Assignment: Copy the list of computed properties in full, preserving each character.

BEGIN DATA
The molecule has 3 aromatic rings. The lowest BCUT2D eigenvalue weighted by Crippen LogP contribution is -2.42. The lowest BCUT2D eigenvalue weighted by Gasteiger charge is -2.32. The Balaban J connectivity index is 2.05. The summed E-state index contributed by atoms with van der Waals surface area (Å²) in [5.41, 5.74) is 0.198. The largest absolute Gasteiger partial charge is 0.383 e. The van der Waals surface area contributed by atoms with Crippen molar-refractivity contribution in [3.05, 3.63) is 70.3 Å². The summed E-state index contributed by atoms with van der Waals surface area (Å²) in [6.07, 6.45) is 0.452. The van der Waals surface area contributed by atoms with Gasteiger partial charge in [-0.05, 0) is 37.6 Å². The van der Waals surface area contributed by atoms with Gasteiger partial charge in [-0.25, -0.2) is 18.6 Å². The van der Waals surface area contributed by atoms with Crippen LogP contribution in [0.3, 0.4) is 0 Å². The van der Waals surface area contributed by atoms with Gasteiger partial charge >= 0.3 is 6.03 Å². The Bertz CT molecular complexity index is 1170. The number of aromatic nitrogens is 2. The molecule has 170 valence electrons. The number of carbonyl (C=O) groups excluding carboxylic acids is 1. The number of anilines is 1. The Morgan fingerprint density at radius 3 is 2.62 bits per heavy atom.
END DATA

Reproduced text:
The molecule has 3 aromatic rings. The lowest BCUT2D eigenvalue weighted by Crippen LogP contribution is -2.42. The lowest BCUT2D eigenvalue weighted by Gasteiger charge is -2.32. The Balaban J connectivity index is 2.05. The summed E-state index contributed by atoms with van der Waals surface area (Å²) in [5.41, 5.74) is 0.198. The largest absolute Gasteiger partial charge is 0.383 e. The van der Waals surface area contributed by atoms with Crippen molar-refractivity contribution in [3.05, 3.63) is 70.3 Å². The summed E-state index contributed by atoms with van der Waals surface area (Å²) in [6.07, 6.45) is 0.452. The van der Waals surface area contributed by atoms with Gasteiger partial charge in [-0.05, 0) is 37.6 Å². The van der Waals surface area contributed by atoms with Gasteiger partial charge in [-0.25, -0.2) is 18.6 Å². The van der Waals surface area contributed by atoms with Crippen LogP contribution in [0.3, 0.4) is 0 Å². The van der Waals surface area contributed by atoms with Gasteiger partial charge >= 0.3 is 6.03 Å². The Bertz CT molecular complexity index is 1170. The number of aromatic nitrogens is 2. The molecule has 170 valence electrons. The number of carbonyl (C=O) groups excluding carboxylic acids is 1. The number of anilines is 1. The Morgan fingerprint density at radius 3 is 2.62 bits per heavy atom.